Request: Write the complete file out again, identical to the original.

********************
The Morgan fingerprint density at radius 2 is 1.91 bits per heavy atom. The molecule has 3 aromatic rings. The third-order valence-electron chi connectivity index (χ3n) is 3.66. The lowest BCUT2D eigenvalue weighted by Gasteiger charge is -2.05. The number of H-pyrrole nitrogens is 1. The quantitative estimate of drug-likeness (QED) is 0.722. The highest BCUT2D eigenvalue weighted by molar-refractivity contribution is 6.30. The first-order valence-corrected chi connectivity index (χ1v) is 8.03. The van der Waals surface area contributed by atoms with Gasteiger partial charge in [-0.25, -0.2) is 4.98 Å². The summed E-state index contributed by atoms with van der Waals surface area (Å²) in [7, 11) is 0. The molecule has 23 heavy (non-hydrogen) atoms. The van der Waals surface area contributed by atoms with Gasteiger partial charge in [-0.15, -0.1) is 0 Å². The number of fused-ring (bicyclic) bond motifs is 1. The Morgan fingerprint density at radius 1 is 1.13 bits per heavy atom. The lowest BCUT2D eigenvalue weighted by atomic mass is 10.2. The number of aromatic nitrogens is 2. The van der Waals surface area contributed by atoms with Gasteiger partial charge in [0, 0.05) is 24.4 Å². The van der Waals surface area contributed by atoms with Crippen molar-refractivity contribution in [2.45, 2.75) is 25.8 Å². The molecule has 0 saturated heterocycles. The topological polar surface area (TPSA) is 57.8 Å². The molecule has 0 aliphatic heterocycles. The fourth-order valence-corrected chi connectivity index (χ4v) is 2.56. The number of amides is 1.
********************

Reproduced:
The Morgan fingerprint density at radius 2 is 1.91 bits per heavy atom. The molecule has 3 aromatic rings. The third-order valence-electron chi connectivity index (χ3n) is 3.66. The lowest BCUT2D eigenvalue weighted by Gasteiger charge is -2.05. The number of H-pyrrole nitrogens is 1. The quantitative estimate of drug-likeness (QED) is 0.722. The highest BCUT2D eigenvalue weighted by molar-refractivity contribution is 6.30. The first-order valence-corrected chi connectivity index (χ1v) is 8.03. The van der Waals surface area contributed by atoms with Gasteiger partial charge in [-0.25, -0.2) is 4.98 Å². The summed E-state index contributed by atoms with van der Waals surface area (Å²) in [7, 11) is 0. The molecule has 23 heavy (non-hydrogen) atoms. The van der Waals surface area contributed by atoms with Gasteiger partial charge in [-0.15, -0.1) is 0 Å². The number of fused-ring (bicyclic) bond motifs is 1. The Morgan fingerprint density at radius 1 is 1.13 bits per heavy atom. The lowest BCUT2D eigenvalue weighted by atomic mass is 10.2. The number of aromatic nitrogens is 2. The van der Waals surface area contributed by atoms with Gasteiger partial charge in [0, 0.05) is 24.4 Å². The van der Waals surface area contributed by atoms with Crippen molar-refractivity contribution in [2.45, 2.75) is 25.8 Å². The molecule has 0 saturated heterocycles. The topological polar surface area (TPSA) is 57.8 Å². The molecule has 0 aliphatic heterocycles. The fourth-order valence-corrected chi connectivity index (χ4v) is 2.56. The number of amides is 1.